Friday, April 29, 2011

Boray's Lure

I just sailed over the top of a sea mount, 970 metres below me. It rises from a sea bed nearly 5000 metres so it's more than just a hill. We always think such a spot will be fishy, but it hasn't seemed to be so, until today. I haven't wanted to use the beautiful lure Boray gave me, it's too easy to lose gear out here, but I put it in to bring me luck now I'm alone. I know I said I wasn't going to use reels any more, but being alone it's hard to watch the lines all the time and using a reel, at least there is a sound to let you know there's a fish. So was there a sound. Yes. In very short order the marlin that took Boray's lure, boat speed only 2.5 knots I should add, had stripped all the line and was away. He was certainly bigger than me, it's hard to tell with something you've never seen before and all over so quickly, but he did all the proper marlin things, leaping out of the water and thrashing around. It was an amazing sight, probably worth losing the lure. If only there was a lure that wouldn't attract the big fish!!!

Thursday, April 28, 2011


So it's goodbye to Marcel. He has put in a fantastic 4 or 5 months, always enthusiastic about the boat, checking and repairing. Climbs the mast just to make sure everything is still ok up there. Puts up with all the discomfort, washes up as soon as there is a mess, putting all other male crew to shame. We have crossed two oceans plus the Carribean in a very short time, without a lot of shore time for reward, so I don't blame him for leaving, and hope all goes well.
I visited the next boat in our last anchorage, off Raiatea, as Dieter is a lone sailor and I thought it good to chat with him about it. It was very comforting, his boat is bigger and harder to handle than Ellida. In the morning after dropping Marcel and his bicycle on shore, Dieter hailed me, and brought a fresh baguette over to send me on my way. Then some dolphins came to the bow in the clear blue (it's another blue.... ) water of the pass. A great start, and so far I'm not dissapointed with my first 24 hours alone. Moving very slowly, just covered 70 miles, but it's nice to have the space to myself. A lot of space actually! Since we couldn't check in and out I don't have a zarpe, the magic bit of paper that says where you are going next. I don't think it will be a problem wherever I land, but I feel rather free! If I don't stop I'll be in Fiji in two and a half weeks. More or less.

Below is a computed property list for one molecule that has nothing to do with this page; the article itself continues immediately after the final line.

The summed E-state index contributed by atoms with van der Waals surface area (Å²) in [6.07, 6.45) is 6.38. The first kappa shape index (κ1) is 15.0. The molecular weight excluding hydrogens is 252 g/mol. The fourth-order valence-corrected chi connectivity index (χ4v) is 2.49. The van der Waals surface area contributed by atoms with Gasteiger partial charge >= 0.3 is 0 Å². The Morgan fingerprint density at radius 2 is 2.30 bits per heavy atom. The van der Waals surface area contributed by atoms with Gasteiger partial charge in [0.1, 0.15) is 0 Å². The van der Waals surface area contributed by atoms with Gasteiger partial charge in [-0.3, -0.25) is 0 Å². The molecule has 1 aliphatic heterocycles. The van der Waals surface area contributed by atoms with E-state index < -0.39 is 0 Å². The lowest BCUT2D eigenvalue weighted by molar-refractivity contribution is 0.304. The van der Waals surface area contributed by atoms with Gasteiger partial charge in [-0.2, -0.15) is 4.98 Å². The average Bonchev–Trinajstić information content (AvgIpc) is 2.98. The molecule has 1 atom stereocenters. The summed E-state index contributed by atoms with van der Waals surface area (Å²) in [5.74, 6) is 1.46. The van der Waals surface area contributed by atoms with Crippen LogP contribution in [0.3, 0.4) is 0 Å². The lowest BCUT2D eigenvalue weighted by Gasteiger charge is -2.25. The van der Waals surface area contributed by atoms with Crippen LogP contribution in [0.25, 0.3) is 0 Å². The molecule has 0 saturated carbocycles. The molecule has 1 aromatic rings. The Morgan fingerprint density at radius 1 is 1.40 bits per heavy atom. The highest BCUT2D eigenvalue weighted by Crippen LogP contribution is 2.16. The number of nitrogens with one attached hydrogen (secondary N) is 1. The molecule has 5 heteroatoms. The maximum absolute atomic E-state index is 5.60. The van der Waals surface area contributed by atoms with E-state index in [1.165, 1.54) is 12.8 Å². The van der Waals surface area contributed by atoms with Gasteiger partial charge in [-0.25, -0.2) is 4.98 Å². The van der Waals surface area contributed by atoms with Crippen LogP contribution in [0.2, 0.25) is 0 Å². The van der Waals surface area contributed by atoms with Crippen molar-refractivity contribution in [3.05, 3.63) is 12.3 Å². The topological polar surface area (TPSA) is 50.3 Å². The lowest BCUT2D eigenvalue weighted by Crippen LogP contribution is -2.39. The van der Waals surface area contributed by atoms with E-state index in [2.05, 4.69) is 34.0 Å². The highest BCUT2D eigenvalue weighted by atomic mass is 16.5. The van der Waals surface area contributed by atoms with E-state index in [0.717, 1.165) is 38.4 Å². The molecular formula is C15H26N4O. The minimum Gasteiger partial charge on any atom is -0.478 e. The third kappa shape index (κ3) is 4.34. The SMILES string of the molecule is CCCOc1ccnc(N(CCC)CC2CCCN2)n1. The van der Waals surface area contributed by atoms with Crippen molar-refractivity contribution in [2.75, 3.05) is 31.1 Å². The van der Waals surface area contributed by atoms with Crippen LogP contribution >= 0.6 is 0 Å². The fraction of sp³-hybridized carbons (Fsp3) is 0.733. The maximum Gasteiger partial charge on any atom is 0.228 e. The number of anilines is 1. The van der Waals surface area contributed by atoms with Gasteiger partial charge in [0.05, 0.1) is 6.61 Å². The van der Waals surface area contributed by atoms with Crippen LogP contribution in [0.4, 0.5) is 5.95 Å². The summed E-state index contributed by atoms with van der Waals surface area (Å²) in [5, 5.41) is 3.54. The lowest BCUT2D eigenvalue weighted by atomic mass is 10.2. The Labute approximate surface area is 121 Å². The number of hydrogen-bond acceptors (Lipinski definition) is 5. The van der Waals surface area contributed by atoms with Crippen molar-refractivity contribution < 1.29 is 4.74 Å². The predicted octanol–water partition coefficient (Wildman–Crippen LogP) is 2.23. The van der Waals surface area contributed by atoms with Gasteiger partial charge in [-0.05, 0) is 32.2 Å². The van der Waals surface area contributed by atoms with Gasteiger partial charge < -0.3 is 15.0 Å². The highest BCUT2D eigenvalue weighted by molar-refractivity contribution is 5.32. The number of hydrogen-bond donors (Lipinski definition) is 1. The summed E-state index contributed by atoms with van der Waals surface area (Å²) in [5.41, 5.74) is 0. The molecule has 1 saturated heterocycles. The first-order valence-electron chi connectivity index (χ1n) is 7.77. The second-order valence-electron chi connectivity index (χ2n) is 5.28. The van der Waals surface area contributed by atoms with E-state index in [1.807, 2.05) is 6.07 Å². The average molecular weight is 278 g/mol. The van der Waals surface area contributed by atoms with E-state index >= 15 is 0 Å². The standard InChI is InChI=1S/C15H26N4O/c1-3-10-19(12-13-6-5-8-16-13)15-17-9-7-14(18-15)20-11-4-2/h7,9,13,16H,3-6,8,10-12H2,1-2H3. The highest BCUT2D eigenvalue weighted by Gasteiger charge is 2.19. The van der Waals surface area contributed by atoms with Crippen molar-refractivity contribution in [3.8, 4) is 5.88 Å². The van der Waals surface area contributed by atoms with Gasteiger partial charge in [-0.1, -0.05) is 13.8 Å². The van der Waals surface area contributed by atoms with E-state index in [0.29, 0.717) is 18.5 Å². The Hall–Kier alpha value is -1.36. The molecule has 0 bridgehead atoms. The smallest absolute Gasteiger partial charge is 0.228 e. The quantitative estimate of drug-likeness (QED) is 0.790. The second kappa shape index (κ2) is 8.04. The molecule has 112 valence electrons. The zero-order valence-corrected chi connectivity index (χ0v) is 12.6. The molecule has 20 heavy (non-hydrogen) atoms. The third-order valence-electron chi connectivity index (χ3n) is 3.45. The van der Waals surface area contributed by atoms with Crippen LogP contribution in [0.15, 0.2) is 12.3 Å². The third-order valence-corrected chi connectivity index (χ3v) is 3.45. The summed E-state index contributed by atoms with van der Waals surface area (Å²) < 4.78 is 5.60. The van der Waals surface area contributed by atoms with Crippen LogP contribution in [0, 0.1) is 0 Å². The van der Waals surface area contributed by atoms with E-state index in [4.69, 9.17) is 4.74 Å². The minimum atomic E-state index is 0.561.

Tuesday, April 26, 2011

Ya Orana

The day starts with a few green drinking nuts, and if the meat is still in the soft stage, a little snack on that. A couple of mature coconuts are grated and the cream squeezed out, then a big pot of coconut rice is made for lunch which sometimes lasts through to breakfast, sometimes not. The cream also goes into curries and sauces, and is absolutely fantastic in coffee! I don't know what they put in the tins of coconut cream, but this fresh stuff is quite a different animal.

Rangiroa to Haamene on Tahaa was a bit of a slow sail, and for the first time I had a badly timed landfall. We arrived off the pass into Tahaa before midnight and sat 15 miles off waiting for daylight. There is a flash orange sea anchor in the bottom of the sail locker and I thought it might help to hold us in a more comfortable position, so we let it out and waited. It did actually turn us just enough to take the edge off the roll but.. in ten knots of wind, less than a metre sea, drifting at 1kn the sea anchor shredded itself! It clearly says on it "for vessels up to 45'". I haven't read anything good about sea anchors and i can see why. Imagine if you were really in trouble and risking your life to try and deploy this thing which can't even cope with a ten knot breeze.